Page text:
Spaghetti alla norma & a dose of Sicilian sunshine

15 Comments on Spaghetti alla norma & a dose of Sicilian sunshine

Cefalu bathed in Sicilian sunshine

Italy holds a special place in my heart. I’ve been visiting my parents house in Tuscany every summer since before I can remember, and have grown up loving the rich, rustic flavours of the region; hearty ribollita, simple sauces over thick, hand-rolled pici, earthy cavolo nero, beautiful Chianina beef and the ubiquitous cannellini bean (the Tuscans are sometimes referred to by other Italians as mangiafagoili, or ‘bean eaters’). However, while the Tuscan mountains are a place I’ll return to time and again, I also love the seaside, and this summer I was excited to visit Sicily with a group of girlfriends for the very first time.

If you like food, you’ll love Sicily. The largest island in the Mediterranean, it benefits from an abundance of incredible seafood, alongside the fruits of a major dose of southern sunshine; think amazing oranges and lemons, fresh figs, fruity olive oil and wonderful wines. Although predominantly Italian in feel, the food bears the mark of Spanish, Greek and Arab influence; alongside more traditional pasta, you’ll find dishes with couscous, raisins, candied peel and spices such as cinammon, while the very first granite are said to have been made from snow brought down from Mount Etna by the Arab community.


The ultimate sunshine fruit

There are so many wonderful things to try in Sicily, it’s hard to know where to start. In this land of lemons it’s impossible to venture out without seeing a tree laden with fruit or sampling their juice, whether squeezed over fresh fish carpaccio or incorporated into the more lethal limoncelloArancini are the perfect portable snack for hot days down at the beach; toothsome balls of rice coated in breadcrumbs and deep-fried, enclosing a molten middle of gooey cheese or unctuous ragu. For a healthier option, sardines and swordfish are top of the menu, the latter often paired with fennel in a rich, dark pasta sauce, but you’ll also encounter mussels, clams, prawns, crabs, sea urchins and more.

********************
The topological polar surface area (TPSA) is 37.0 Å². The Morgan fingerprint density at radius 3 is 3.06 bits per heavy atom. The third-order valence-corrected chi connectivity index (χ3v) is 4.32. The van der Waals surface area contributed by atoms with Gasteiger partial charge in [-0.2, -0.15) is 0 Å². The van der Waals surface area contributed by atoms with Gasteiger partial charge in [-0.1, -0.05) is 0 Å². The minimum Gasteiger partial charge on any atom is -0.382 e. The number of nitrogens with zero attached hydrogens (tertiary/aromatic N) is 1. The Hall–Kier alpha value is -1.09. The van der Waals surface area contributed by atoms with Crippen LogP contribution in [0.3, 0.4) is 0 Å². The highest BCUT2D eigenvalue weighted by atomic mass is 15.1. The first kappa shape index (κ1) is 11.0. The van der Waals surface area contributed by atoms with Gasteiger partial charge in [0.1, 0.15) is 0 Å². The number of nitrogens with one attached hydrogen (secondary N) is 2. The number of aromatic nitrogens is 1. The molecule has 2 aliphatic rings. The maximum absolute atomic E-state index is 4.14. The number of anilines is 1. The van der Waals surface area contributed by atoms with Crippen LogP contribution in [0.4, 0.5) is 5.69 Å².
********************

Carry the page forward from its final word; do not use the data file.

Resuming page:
Moving onto dessert, granite and ice cream are hugely popular in the sweltering heat, alongside calorie-laden cannoli stuffed with creamy ricotta and cassata, a traditional fruit-studded sweet originating from Palermo. One slightly bizarre Sicilian tradition is to stuff giant slabs of ice cream into a brioche bun instead of a cone. The glutton in me found the idea of this extremely exciting, but in reality the chewy white rolls filled with ice cream felt a step too far – maybe I didn’t get a good one, but on balance I think I’d rather lick it slowly from a cone to really experience the flavour.


Beautiful pale purple aubergines

One of the joys of visiting another country is trying things you’d never get back home –  lemons that large wouldn’t grace our supermarket shelves without some kind of GM warning, and you’d have to head to Billingsgate at 4am for fish that fresh. However holidays can also be a wonderful inspiration for adventures in the kitchen; I’ve now got several ice creams and granite I want to make, and although a lot of the Sicilian bread was slightly dry and undersalted, I loved their use of sesame seeds and will definitely be using them more in my baking.

My first Sicilian-inspired experiment was influenced by was something you see on pretty much every menu on the island, pasta alla Norma, a typical dish from the city of Catania on Sicily’s east coast. Legend has it that Nino Martoglio, an Italian writer and poet, was so delighted when presented with this dish that he compared its splendour with that of the opera Norma, written by Catanese composer Vincenzo Bellini. Pasta and opera, only the Italians could compare the two . . .


Beautiful fresh tomato, smoky aubergine & salty cheese

Pasta alla norma is packed with powerful flavours, showcasing some of Sicily’s best produce; firm-fleshed aubergines, beautifully ripe tomatoes and basil bursting with flavour. Traditionally the pasta is sprinkled with ricotta salata, a pungent salted cheese, but I find it a little overpowering, so in my version substituted parmesan in its place. I also find fried aubergine can be a little greasy – their dense flesh is always greedy for more oil – so for the dish illustrated above I roasted whole aubergines in foil with garlic, inspired by a recipe I found here. The yielding flesh is then mixed with softened spring onion, garlic, tomato concentrate, basil and capers to create an incredible chunky purée which sits on top of the pasta, stirred through with a beautiful homemade tomato sauce.